It remains to be seen how long these immediate effects will last but it is clear that the structural trends that have been contributing to occupier demand for our space over recent years have strengthened as a result of the pandemic. This is already starting to show in elevated take-up levels: for example, UK logistics take-up hit record highs in the first six months of the year, 44% higher than in the same period last year according to data recently published by CBRE.
E-commerce penetration has accelerated markedly across all our markets, there is a renewed focus on the efficiency and resilience of supply chains, and the demand for data centre space is increasing as a result of the need for additional data storage to support remote working and video streaming services. These themes should drive both occupier and investor demand for high quality warehousing in core logistics and urban locations.
Sir Richard Jewson, chairman:
The outlook for logistics real estate remains strong and increasingly positive. Occupational and investment demand has remained elevated with the Covid-19 pandemic appearing only to accelerate the tailwinds that have benefitted the sector in recent years. Despite these positives, it is prudent to maintain a cautious outlook on the longer-term impacts from Covid-19, particularly in the face of a potentially deep and protracted recession. We are maintaining an appropriately cautious stance in light of potential longer-term effects from Covid-19 on our customers and the wider economy.
Irish Residential Properties REIT
Margaret Sweeney, chief executive:
We continue to monitor the development of the pandemic and assess how I-RES will respond to the changing economic environment. The various stimulus and income support measures provided by the Irish government have assisted some of our residents during these last few months. We believe that continued government support and policy stability in Ireland will assist both individuals and companies to successfully come through this very uncertain and unpredictable environment.
Despite continued improvement in housing output in Ireland during 2019, a significant shortage of accommodation still remains the most pressing issue within the housing market. Supply remains limited and is further impacted by current regulations due to Covid-19. Demand drivers for quality, well located and professionally managed accommodation remain strong, in addition to continued population growth and strong inward investment in key sectors.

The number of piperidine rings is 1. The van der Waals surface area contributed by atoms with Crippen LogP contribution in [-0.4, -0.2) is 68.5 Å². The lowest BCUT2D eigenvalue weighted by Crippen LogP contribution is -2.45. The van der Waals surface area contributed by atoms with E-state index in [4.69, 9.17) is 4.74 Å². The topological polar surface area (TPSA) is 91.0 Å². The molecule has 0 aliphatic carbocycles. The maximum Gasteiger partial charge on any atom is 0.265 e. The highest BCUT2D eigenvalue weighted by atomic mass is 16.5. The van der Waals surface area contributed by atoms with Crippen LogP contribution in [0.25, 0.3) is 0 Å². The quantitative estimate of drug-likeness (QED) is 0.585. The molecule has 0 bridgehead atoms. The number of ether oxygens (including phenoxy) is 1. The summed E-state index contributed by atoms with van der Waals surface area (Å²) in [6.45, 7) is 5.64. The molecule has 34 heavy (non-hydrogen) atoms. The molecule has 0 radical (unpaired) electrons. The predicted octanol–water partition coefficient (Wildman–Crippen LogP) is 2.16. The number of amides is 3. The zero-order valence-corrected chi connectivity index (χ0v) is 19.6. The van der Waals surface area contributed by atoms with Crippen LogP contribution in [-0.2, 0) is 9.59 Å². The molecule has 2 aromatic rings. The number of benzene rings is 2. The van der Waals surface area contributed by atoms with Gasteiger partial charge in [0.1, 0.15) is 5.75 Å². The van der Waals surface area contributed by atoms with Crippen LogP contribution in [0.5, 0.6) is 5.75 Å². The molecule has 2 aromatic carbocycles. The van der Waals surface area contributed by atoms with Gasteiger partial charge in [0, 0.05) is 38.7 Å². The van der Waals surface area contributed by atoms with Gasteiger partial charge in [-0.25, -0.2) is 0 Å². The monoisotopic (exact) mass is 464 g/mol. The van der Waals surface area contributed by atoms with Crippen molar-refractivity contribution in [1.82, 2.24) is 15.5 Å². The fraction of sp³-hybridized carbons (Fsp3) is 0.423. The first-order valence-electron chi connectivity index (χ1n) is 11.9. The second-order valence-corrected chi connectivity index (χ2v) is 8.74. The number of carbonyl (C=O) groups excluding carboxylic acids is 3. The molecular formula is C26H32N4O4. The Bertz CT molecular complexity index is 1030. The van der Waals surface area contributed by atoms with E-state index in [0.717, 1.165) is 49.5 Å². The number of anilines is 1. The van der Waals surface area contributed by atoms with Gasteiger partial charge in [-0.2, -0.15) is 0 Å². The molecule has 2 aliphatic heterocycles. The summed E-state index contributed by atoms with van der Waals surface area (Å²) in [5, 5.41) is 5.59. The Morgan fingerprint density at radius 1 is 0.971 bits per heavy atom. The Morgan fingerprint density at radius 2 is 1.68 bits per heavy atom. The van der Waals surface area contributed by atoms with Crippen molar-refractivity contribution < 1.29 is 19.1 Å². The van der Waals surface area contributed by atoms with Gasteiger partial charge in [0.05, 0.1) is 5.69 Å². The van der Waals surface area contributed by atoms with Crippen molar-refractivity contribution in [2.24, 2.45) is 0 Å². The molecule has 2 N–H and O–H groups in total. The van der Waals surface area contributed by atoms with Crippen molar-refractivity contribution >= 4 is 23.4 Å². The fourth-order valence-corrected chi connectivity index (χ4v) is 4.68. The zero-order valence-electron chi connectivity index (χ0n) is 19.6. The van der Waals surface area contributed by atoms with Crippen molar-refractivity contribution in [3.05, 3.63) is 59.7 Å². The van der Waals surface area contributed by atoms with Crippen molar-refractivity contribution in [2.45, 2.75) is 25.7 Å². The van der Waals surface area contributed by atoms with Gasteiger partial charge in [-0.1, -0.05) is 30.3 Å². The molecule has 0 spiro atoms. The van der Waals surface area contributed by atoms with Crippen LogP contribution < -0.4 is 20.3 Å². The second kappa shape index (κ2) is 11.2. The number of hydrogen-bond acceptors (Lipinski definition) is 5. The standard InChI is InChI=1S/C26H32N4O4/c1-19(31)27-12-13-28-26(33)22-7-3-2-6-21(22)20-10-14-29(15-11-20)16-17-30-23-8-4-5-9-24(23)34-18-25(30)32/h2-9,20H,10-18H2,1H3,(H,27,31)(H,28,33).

Paul Williams, chief executive:
Caution persists especially over the pace of the London economic recovery with many businesses delaying their return to work. In the short term, we are still to see the impact of the government withdrawing furlough support and the terms by which the UK leaves the EU at the beginning of 2021.
We expect rising unemployment and business closures will see the London office vacancy rate rise which, in turn, may put pressure on office rents. However, we believe our better-quality lower rise space, located in West End and Tech Belt mixed use locations that attract a broader spread of occupiers, will be relatively resilient.
Against the background of extremely low interest rates, the relatively attractive yields on central London office properties should support values. However, investments are likely to become increasingly differentiated with demand focused on properties that offer secure income with a growing focus on adaptability and climate resilience.
Occupier demand is key to our business so the speed of London’s economic recovery will play an important part in determining our medium-term performance. The current slowdown in momentum means that, in the short term, there will be more focus on the Group retaining existing income. However, we do have significant income growth already built-in from our recently completed or pre-let developments.
Mark Pain, chairman:
The attractive fundamentals of increasing structural demand from both domestic and international students for premium, responsibly managed student accommodation focused in high demand UK towns and cities remains strong, whilst the supply of such accommodation continues to be restricted. Combined with the company’s robust balance sheet, differentiated well located portfolio focused on premium studio-led and smaller buildings with rooms predominantly direct-let, and the benefits of our operational transformation continuing to strengthen, we see significant opportunities for the group to grow and deliver value to our stakeholders despite the short-term uncertainty.
Real estate research